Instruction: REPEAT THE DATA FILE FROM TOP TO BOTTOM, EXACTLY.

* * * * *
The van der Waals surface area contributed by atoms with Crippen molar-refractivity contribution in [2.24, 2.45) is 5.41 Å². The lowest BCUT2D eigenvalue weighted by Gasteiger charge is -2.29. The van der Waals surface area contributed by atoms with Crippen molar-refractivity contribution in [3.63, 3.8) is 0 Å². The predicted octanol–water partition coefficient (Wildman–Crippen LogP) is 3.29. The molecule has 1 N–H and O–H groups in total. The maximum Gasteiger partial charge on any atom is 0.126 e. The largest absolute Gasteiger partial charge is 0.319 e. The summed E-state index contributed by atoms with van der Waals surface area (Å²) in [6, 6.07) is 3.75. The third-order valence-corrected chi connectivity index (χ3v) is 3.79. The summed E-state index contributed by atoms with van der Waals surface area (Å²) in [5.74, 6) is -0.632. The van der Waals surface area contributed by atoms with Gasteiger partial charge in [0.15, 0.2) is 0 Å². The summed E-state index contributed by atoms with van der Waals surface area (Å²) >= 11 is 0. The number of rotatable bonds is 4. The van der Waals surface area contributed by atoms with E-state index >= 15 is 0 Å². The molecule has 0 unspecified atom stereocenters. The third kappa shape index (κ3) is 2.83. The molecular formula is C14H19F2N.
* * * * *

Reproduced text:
The van der Waals surface area contributed by atoms with Crippen molar-refractivity contribution in [2.24, 2.45) is 5.41 Å². The lowest BCUT2D eigenvalue weighted by Gasteiger charge is -2.29. The van der Waals surface area contributed by atoms with Crippen molar-refractivity contribution in [3.63, 3.8) is 0 Å². The predicted octanol–water partition coefficient (Wildman–Crippen LogP) is 3.29. The molecule has 1 N–H and O–H groups in total. The maximum Gasteiger partial charge on any atom is 0.126 e. The largest absolute Gasteiger partial charge is 0.319 e. The summed E-state index contributed by atoms with van der Waals surface area (Å²) in [6, 6.07) is 3.75. The third-order valence-corrected chi connectivity index (χ3v) is 3.79. The summed E-state index contributed by atoms with van der Waals surface area (Å²) in [5.74, 6) is -0.632. The van der Waals surface area contributed by atoms with Gasteiger partial charge in [0.15, 0.2) is 0 Å². The summed E-state index contributed by atoms with van der Waals surface area (Å²) >= 11 is 0. The number of rotatable bonds is 4. The van der Waals surface area contributed by atoms with E-state index >= 15 is 0 Å². The molecule has 0 unspecified atom stereocenters. The third kappa shape index (κ3) is 2.83. The molecular formula is C14H19F2N.